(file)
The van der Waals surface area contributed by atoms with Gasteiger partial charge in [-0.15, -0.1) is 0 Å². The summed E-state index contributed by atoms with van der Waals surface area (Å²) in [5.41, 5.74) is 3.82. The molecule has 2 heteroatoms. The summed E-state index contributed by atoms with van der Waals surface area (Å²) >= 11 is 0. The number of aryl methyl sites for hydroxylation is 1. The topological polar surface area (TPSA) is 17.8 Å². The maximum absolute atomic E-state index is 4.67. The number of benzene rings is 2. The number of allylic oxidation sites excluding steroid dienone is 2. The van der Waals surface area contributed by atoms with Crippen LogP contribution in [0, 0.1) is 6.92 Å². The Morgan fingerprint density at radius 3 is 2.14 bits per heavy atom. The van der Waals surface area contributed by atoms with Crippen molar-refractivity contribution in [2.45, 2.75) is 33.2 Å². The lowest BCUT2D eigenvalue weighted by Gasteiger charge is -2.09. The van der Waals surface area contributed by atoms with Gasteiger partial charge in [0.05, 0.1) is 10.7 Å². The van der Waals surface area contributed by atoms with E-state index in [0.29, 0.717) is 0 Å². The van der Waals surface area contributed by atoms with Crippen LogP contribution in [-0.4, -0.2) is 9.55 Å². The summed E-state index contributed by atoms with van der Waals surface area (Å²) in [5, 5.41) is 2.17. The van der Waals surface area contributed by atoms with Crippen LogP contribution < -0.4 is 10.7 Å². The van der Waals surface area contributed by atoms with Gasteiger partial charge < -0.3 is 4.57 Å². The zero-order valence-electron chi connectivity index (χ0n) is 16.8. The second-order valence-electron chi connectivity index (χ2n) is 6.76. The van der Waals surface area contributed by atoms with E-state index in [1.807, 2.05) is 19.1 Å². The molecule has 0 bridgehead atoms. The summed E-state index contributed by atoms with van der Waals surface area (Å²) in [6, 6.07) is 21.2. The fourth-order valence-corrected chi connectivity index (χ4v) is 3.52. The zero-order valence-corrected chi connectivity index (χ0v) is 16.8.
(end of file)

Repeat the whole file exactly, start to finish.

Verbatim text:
The van der Waals surface area contributed by atoms with Gasteiger partial charge in [-0.15, -0.1) is 0 Å². The summed E-state index contributed by atoms with van der Waals surface area (Å²) in [5.41, 5.74) is 3.82. The molecule has 2 heteroatoms. The summed E-state index contributed by atoms with van der Waals surface area (Å²) >= 11 is 0. The number of aryl methyl sites for hydroxylation is 1. The topological polar surface area (TPSA) is 17.8 Å². The maximum absolute atomic E-state index is 4.67. The number of benzene rings is 2. The number of allylic oxidation sites excluding steroid dienone is 2. The van der Waals surface area contributed by atoms with Crippen LogP contribution in [0, 0.1) is 6.92 Å². The Morgan fingerprint density at radius 3 is 2.14 bits per heavy atom. The van der Waals surface area contributed by atoms with Crippen molar-refractivity contribution in [2.45, 2.75) is 33.2 Å². The lowest BCUT2D eigenvalue weighted by Gasteiger charge is -2.09. The van der Waals surface area contributed by atoms with Gasteiger partial charge in [0.05, 0.1) is 10.7 Å². The van der Waals surface area contributed by atoms with E-state index in [0.29, 0.717) is 0 Å². The van der Waals surface area contributed by atoms with Crippen LogP contribution in [-0.4, -0.2) is 9.55 Å². The summed E-state index contributed by atoms with van der Waals surface area (Å²) in [5, 5.41) is 2.17. The van der Waals surface area contributed by atoms with Crippen LogP contribution < -0.4 is 10.7 Å². The van der Waals surface area contributed by atoms with Gasteiger partial charge < -0.3 is 4.57 Å². The zero-order valence-electron chi connectivity index (χ0n) is 16.8. The second-order valence-electron chi connectivity index (χ2n) is 6.76. The van der Waals surface area contributed by atoms with E-state index in [1.807, 2.05) is 19.1 Å². The molecule has 0 bridgehead atoms. The summed E-state index contributed by atoms with van der Waals surface area (Å²) in [6, 6.07) is 21.2. The fourth-order valence-corrected chi connectivity index (χ4v) is 3.52. The zero-order valence-corrected chi connectivity index (χ0v) is 16.8.